Introduction

This simple blog presents some of the most common plants and animals of Playa Blanca, Guerrero, Mexico. They are listed below. It is intended to help visitors see more when they are here and develop more appreciation for the local environment. Anyone with a special interest in the area should check out the Yahoo group: amigos_de_playa_blanca.

Thanks to Laurel Patrick for her help in putting this together and to Wikipedia, the culmination of human knowledge.

---- Gunnar Erickson

Plants

Mangrove
Palms
Coco Palms
Mangoes
Papaya
Tropical Almond/Almendro
Earpod Tree/Parota
Poinciana/ Tabachin
Tamarind/Tamarindo
Ficus
Cashew / Nuez de India
Kapok/ Ceiba, Pochota
Uva de Mar
Golden Trumpet/ Copa de Oro
Bougainvilla
Plumeria/ Frangipani/Flor de Mayo
Jamaica
Guyacan
Prince of Orange/ Ixora
Bromeliads

Insects

Butterflies
White Morpho Butterfly
Grey Cracker Butterfly
Zebra Butterfly
Cloudless Sulphur Butterfly
Great Southern White Cabbage Butterfly
Owl Butterfly
Leaf Cutter Ants
Mosquitos
Dragonflies

Mammals

Humpback Whales
Dolphins
Armadillos
Coatimundi
Opossum

Fish and Other Fishy Things

Red Snapper
Snook
Pargo
Skipjack Tuna
Roosterfish
Yellowtail Tuna
Round Stingray
Mahi Mahi
Jack Crevalle
Needlefish
Porcupine Fish and Puffers
Crabs
Pacific Sand Crab or Mole Crab

Reptiles

Olive Ridley Turtle
Leatherback Turtle
Hawksbill Turtle
Gecko
Green Iguana
Black Iguana
Giant Toad
Crocodile
Pelagic Sea Snake

Birds

Cinnamon Hummingbird
Great-Tailed Grackle
Inca Dove
Yellow-Winged Cacique
Brown Booby
Brown Pelican
Anhinga
Magnificent Frigatebird
Neotropic Cormorant
American Coot
Least Grebe
Roseate Spoonbill
Great Egret
Snowy Egret
Great Blue Heron
Long-Billed Curlew and Whimbrel
Willet

Plants


Mangrove (Spanish: Mangal)

To botanists, a “mangrove” is a plant and a “mangal” is a plant community and habitat where mangroves thrive. Mangals are found in tropical tidal areas such as lagoons and estuaries. About 110 different mangrove plant species have been identified as part of mangals, and each has had to overcome the problems of high salinity, intense sunlight, frequent flooding and lack of oxygen in the root zone in order to survive.

Some of the mangrove plants have adapted to the flooding and lack of oxygen by propping themselves up above the water level with stilt roots. They then can take air in through pores in their bark. Other mangrove plants make breathing tubes that stick up out of the soil like straws and draw in air. One adaptation to cope with the high salt level is to have rather impermeable roots which act as ultra-filtration devices. These devices can filter out over 90% of the salt. Other plants have salt glands at the base of each leaf which can directly secrete salt. Another adaptation is to store salt in old leaves which are then shed.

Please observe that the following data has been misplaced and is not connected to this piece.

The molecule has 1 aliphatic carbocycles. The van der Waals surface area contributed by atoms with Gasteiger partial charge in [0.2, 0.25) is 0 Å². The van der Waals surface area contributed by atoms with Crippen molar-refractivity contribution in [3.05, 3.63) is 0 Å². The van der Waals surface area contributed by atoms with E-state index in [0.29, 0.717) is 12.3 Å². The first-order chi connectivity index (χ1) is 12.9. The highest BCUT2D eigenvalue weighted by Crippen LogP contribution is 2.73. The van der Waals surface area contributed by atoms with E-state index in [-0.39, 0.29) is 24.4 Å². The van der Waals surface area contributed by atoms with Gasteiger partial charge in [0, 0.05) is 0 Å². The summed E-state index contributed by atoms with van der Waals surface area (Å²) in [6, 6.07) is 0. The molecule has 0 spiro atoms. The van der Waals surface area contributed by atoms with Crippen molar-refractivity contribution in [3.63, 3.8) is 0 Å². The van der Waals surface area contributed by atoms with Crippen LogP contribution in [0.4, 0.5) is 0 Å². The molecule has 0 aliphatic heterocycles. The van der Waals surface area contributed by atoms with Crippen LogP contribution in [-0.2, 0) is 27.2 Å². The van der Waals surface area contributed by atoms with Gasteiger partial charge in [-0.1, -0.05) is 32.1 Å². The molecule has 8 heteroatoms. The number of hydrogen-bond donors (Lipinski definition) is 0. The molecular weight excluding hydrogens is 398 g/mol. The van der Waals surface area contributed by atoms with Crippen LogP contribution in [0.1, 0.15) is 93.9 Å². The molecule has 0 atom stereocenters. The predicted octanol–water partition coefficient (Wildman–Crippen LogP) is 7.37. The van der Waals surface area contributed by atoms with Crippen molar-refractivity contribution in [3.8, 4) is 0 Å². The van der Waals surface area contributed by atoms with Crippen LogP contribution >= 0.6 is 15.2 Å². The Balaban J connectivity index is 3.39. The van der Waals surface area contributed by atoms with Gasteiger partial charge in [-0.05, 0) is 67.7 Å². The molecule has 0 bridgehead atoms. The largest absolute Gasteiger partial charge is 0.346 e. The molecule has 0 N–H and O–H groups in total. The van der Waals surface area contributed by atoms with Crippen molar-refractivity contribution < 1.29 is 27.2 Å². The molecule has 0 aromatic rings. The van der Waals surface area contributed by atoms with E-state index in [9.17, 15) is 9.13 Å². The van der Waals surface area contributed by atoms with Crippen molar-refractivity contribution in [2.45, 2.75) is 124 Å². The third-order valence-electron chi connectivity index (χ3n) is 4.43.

Mangroves also have special tricks to help their offspring survive. All have buoyant seeds that can float, but many mangrove plants are viviparous; their seeds germinate while attached to the parent plant. The baby plants grow there until they can photosynthesize and then drop off and float away. These propagules can survive drying and remain dormant for months or more until they arrive at a suitable environment. Once there, the plant changes its density so it floats vertically rather than horizontally and its roots are more likely to lodge into the mud and take hold. If it does not root, the propagule can reverse its density so it floats flat in the water and journeys off again in search of more favorable conditions.

Mangals protect the coast from erosion, surge storms and hurricanes through their massive root systems that dissipate wave energy and slow tidal flows. The mesh of their roots forms a quiet marine region for many young organisms: oysters, barnacles, crabs, shrimps, fish and other crustaceans. They are key nursery habitat for many species of marine life and support many kinds of shore birds. Dredging for coastal development has destroyed many mangals, but the United Nations Environmental Program has estimated that a quarter of the destruction of mangrove forests stems from shrimp farming.

The lagoon at Barra de Potosi is ringed by a rich mangal and you should consider taking an early morning kayak paddle or boat tour to see this special environment.

Palms (family Arecaceae or Palmae; Spanish; Palma)

There are roughly 2600 species in the family Arecaceae or Palmae, most of which are restricted to tropical or subtropical climates. The majority of palms are distinguished by their large, compound, evergreen leaves arranged at the top of an unbranched stem. However, there are many exceptions and palms exhibit an enormous diversity in physical characteristics. As well as being morphologically diverse, palms also inhabit nearly every type of environment within their range, from rainforests to deserts.